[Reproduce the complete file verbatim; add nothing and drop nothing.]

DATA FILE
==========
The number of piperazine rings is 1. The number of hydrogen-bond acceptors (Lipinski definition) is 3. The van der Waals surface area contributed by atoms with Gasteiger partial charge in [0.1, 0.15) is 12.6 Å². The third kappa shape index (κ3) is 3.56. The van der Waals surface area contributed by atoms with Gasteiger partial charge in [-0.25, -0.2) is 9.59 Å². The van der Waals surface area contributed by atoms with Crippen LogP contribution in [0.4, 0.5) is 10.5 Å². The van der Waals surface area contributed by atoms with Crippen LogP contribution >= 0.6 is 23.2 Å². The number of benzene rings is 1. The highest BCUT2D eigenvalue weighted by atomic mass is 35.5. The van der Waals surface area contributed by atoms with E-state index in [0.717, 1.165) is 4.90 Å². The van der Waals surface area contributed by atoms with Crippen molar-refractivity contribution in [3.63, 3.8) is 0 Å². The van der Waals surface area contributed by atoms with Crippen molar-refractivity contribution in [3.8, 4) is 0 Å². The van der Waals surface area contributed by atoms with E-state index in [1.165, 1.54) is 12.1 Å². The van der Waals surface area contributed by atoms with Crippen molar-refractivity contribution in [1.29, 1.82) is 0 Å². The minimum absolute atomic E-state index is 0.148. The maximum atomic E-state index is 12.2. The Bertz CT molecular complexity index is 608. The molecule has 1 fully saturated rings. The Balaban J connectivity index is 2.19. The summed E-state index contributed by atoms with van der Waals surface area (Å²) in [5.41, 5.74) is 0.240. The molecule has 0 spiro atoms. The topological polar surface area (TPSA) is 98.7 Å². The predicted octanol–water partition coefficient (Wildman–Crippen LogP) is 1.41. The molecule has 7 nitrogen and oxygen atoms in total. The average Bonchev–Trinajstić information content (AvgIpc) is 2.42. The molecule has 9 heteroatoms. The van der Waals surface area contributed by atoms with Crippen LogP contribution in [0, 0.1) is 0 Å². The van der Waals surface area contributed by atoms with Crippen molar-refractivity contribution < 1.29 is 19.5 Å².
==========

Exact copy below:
The number of piperazine rings is 1. The number of hydrogen-bond acceptors (Lipinski definition) is 3. The van der Waals surface area contributed by atoms with Gasteiger partial charge in [0.1, 0.15) is 12.6 Å². The third kappa shape index (κ3) is 3.56. The van der Waals surface area contributed by atoms with Gasteiger partial charge in [-0.25, -0.2) is 9.59 Å². The van der Waals surface area contributed by atoms with Crippen LogP contribution in [0.4, 0.5) is 10.5 Å². The van der Waals surface area contributed by atoms with Crippen LogP contribution >= 0.6 is 23.2 Å². The number of benzene rings is 1. The highest BCUT2D eigenvalue weighted by atomic mass is 35.5. The van der Waals surface area contributed by atoms with E-state index in [0.717, 1.165) is 4.90 Å². The van der Waals surface area contributed by atoms with Crippen molar-refractivity contribution in [3.63, 3.8) is 0 Å². The van der Waals surface area contributed by atoms with Crippen molar-refractivity contribution in [3.8, 4) is 0 Å². The van der Waals surface area contributed by atoms with E-state index in [1.165, 1.54) is 12.1 Å². The van der Waals surface area contributed by atoms with Crippen molar-refractivity contribution in [1.29, 1.82) is 0 Å². The minimum absolute atomic E-state index is 0.148. The maximum atomic E-state index is 12.2. The Bertz CT molecular complexity index is 608. The molecule has 1 fully saturated rings. The Balaban J connectivity index is 2.19. The summed E-state index contributed by atoms with van der Waals surface area (Å²) in [5.41, 5.74) is 0.240. The molecule has 0 spiro atoms. The topological polar surface area (TPSA) is 98.7 Å². The predicted octanol–water partition coefficient (Wildman–Crippen LogP) is 1.41. The molecule has 7 nitrogen and oxygen atoms in total. The average Bonchev–Trinajstić information content (AvgIpc) is 2.42. The molecule has 9 heteroatoms. The van der Waals surface area contributed by atoms with Crippen LogP contribution in [0, 0.1) is 0 Å². The van der Waals surface area contributed by atoms with Crippen molar-refractivity contribution < 1.29 is 19.5 Å².